|Megan Mooney - Irish = Mexican|
First of all, if Megan Mooney were to ask me to marry her I just might say yes, because she’s everything I’ve ever wanted in a comedienne and more. Too bad she's married (with children now, as a matter of fact). (Shout out to Ang for introducing us.)
This particular bit really spoke to me though – on a very deep level. I remember having these very same feelings the first time a friend of mine told me she was pregnant. She was a college friend and needless to say, we’d had some seriously good times - times we'd never be able to continue with a baby on board. After she broke the happy news I remember thinking “WHY WOULD YOU DO THIS TO ME!?!”
It felt like she was breaking up with me for her reproductive rights. The NERVE.
As I’ve matured (i.e. ever since I've had to deliver the same personal development to my friends), I'm happy to report that I've embraced this news from others with a tad more class...even genuine happiness. However, as of late, I’ve begun to think long and hard about how I’ll continue to navigate my friendships, my marriage, and my work, and my drinking habits with a kid. There are definitely friends who have, in my opinion, been more successful in this endeavor than others, but I’m still unsure about what’s made them so successful. Timing? Good babysitters? A complete disregard for child protective services?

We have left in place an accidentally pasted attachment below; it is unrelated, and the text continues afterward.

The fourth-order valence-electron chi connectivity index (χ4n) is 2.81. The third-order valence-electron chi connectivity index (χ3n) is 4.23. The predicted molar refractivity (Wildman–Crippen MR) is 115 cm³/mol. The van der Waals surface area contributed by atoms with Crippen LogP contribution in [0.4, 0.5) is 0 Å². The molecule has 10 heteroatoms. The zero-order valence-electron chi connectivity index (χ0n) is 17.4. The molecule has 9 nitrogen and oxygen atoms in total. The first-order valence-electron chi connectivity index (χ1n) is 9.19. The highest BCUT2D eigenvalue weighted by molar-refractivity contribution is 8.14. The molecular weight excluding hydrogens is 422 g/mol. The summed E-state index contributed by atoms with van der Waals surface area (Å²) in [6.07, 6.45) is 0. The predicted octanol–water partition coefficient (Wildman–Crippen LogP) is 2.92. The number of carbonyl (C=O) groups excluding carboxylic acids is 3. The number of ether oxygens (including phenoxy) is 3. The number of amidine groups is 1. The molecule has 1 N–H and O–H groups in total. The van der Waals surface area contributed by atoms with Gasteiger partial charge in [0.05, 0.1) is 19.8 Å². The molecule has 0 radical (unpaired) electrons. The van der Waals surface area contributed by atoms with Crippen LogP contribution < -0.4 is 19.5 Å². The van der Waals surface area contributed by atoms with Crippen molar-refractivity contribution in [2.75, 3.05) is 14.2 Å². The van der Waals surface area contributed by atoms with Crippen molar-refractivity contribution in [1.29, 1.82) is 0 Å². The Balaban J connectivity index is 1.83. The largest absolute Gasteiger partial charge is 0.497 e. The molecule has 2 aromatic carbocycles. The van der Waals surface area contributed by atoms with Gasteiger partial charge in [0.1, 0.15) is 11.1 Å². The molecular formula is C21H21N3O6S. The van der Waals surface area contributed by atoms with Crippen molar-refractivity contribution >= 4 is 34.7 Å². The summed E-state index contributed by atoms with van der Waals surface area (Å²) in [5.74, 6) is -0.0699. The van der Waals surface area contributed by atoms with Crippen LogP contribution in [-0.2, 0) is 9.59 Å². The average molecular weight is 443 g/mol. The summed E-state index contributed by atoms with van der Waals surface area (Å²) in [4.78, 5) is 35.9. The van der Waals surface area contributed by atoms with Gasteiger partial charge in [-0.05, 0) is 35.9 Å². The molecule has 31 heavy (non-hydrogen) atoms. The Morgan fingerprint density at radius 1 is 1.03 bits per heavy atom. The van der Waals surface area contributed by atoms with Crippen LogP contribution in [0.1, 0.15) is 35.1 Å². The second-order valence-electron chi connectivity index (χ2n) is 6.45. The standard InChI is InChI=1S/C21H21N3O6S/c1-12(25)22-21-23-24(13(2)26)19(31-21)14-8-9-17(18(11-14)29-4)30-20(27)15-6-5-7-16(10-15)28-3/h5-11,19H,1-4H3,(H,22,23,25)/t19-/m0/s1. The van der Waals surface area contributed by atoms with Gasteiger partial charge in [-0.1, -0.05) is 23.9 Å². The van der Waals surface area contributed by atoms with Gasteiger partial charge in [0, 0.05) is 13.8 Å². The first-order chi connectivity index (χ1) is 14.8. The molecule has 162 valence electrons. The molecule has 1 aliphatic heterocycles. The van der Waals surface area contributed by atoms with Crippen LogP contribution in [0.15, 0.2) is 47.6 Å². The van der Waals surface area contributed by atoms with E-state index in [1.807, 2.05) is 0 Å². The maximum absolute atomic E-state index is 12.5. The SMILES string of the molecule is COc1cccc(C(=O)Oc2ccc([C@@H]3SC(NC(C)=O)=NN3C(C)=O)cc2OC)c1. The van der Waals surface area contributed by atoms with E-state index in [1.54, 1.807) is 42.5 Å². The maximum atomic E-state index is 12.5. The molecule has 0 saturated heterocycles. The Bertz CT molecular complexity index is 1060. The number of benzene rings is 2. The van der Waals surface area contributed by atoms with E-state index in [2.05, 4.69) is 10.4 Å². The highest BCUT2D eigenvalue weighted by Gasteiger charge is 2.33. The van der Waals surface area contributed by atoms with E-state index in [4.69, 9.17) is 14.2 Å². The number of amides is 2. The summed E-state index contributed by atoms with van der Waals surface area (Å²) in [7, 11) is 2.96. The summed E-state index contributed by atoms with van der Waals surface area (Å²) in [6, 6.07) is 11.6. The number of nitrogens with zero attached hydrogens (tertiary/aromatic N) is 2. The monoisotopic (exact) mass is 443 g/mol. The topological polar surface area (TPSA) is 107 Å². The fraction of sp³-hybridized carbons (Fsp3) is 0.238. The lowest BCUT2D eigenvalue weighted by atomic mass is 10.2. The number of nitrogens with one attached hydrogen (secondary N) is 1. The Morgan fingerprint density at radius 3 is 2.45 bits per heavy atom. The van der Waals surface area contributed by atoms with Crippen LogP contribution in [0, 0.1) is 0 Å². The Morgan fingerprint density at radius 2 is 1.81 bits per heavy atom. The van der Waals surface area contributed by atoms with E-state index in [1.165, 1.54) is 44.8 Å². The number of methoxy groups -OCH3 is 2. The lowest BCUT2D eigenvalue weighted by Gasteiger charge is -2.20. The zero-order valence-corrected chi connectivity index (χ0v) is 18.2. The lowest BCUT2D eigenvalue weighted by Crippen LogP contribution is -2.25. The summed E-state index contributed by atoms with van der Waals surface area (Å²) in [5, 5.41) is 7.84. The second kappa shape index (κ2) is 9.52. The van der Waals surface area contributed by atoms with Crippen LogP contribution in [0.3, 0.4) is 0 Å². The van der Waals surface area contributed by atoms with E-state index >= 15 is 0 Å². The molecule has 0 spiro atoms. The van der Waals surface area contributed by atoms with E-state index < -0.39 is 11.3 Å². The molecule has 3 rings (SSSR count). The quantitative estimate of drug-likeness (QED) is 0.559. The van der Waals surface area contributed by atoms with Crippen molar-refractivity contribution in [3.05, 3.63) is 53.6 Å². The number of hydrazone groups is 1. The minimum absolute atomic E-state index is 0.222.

I don’t want to be the type of parent who makes everyone else have kids right along with me. Having a child is a decision Paul and I made on our own…we didn’t consult with our friends and ask them for permission to bring a third wheel into our group. And though I’m confident my friends will not only make accommodations to our new family circle AND go home and talk to one another about how amazing our mad parenting skills are and how they just can’t get enough of our incredibly smart, talented, athletic, and well mannered child, I think it’s equally important that Paul and I demonstrate that we’re willing to make accommodations to maintain our friendships on a kid-free level, too.
I don’t have kids yet, so I’m not sure what that looks like exactly, but I do know that for starters it means getting babysitters (or a small cage with some food) and dedicating childless conversations to each other and to our friends…even with our friends who already have kids (that is, if we can get them to simultaneously cage their kids, too). Because, well, sometimes I think I’m going to need conversation that doesn’t involve lactation and poop. I think they’ll need this too. Especially my friends who don’t have kids.
And when I do need to talk about that? Well, that’s what this blog is for! (Get ready to live, readers!)
Perhaps this is a naïve position to take. Perhaps all of you who currently have children are reading this while making all sorts of guttural noises and saying, with bated breath, “She has NO idea what she’s asking of herself!” Maybe you’d be right. But at the end of the day, when the smiles and sunshine and unicorn fantasy of children begins to dissipate and it starts raining poop and puke, I want to know that I can get by with a little help from my friends. And Jose Cuervo.
And I think in order to make that phone call with dignity, they need to know long before that day comes that I have not abandoned them. Or Jose.